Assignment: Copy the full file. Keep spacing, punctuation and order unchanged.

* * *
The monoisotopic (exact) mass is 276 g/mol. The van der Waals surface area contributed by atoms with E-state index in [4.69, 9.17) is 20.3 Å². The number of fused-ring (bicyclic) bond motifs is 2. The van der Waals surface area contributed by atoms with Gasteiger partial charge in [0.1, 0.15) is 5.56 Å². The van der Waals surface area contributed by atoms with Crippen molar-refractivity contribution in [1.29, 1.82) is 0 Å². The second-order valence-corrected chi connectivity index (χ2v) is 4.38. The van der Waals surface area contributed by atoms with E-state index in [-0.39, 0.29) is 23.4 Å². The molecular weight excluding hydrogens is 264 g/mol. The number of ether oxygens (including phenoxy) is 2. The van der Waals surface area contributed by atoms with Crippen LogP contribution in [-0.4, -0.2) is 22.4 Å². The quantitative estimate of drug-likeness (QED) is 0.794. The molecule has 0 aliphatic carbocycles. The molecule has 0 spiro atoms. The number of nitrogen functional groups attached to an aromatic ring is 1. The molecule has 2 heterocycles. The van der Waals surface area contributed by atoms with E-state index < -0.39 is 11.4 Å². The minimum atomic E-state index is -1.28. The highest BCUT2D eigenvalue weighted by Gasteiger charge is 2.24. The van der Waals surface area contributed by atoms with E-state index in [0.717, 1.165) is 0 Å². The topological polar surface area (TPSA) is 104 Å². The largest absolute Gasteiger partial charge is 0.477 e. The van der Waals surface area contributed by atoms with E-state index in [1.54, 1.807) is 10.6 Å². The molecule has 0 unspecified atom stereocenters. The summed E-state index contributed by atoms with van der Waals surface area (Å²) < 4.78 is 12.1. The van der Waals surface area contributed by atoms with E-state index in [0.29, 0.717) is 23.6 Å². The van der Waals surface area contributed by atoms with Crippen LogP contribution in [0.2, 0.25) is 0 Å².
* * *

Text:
The monoisotopic (exact) mass is 276 g/mol. The van der Waals surface area contributed by atoms with E-state index in [4.69, 9.17) is 20.3 Å². The number of fused-ring (bicyclic) bond motifs is 2. The van der Waals surface area contributed by atoms with Gasteiger partial charge in [0.1, 0.15) is 5.56 Å². The van der Waals surface area contributed by atoms with Crippen molar-refractivity contribution in [1.29, 1.82) is 0 Å². The second-order valence-corrected chi connectivity index (χ2v) is 4.38. The van der Waals surface area contributed by atoms with E-state index in [-0.39, 0.29) is 23.4 Å². The molecular weight excluding hydrogens is 264 g/mol. The number of ether oxygens (including phenoxy) is 2. The van der Waals surface area contributed by atoms with Crippen LogP contribution in [-0.4, -0.2) is 22.4 Å². The quantitative estimate of drug-likeness (QED) is 0.794. The molecule has 0 aliphatic carbocycles. The molecule has 0 spiro atoms. The number of nitrogen functional groups attached to an aromatic ring is 1. The molecule has 2 heterocycles. The van der Waals surface area contributed by atoms with E-state index < -0.39 is 11.4 Å². The minimum atomic E-state index is -1.28. The highest BCUT2D eigenvalue weighted by Gasteiger charge is 2.24. The van der Waals surface area contributed by atoms with E-state index in [0.717, 1.165) is 0 Å². The topological polar surface area (TPSA) is 104 Å². The largest absolute Gasteiger partial charge is 0.477 e. The van der Waals surface area contributed by atoms with E-state index in [1.54, 1.807) is 10.6 Å². The molecule has 0 unspecified atom stereocenters. The summed E-state index contributed by atoms with van der Waals surface area (Å²) < 4.78 is 12.1. The van der Waals surface area contributed by atoms with E-state index in [0.29, 0.717) is 23.6 Å². The van der Waals surface area contributed by atoms with Crippen LogP contribution in [0.2, 0.25) is 0 Å².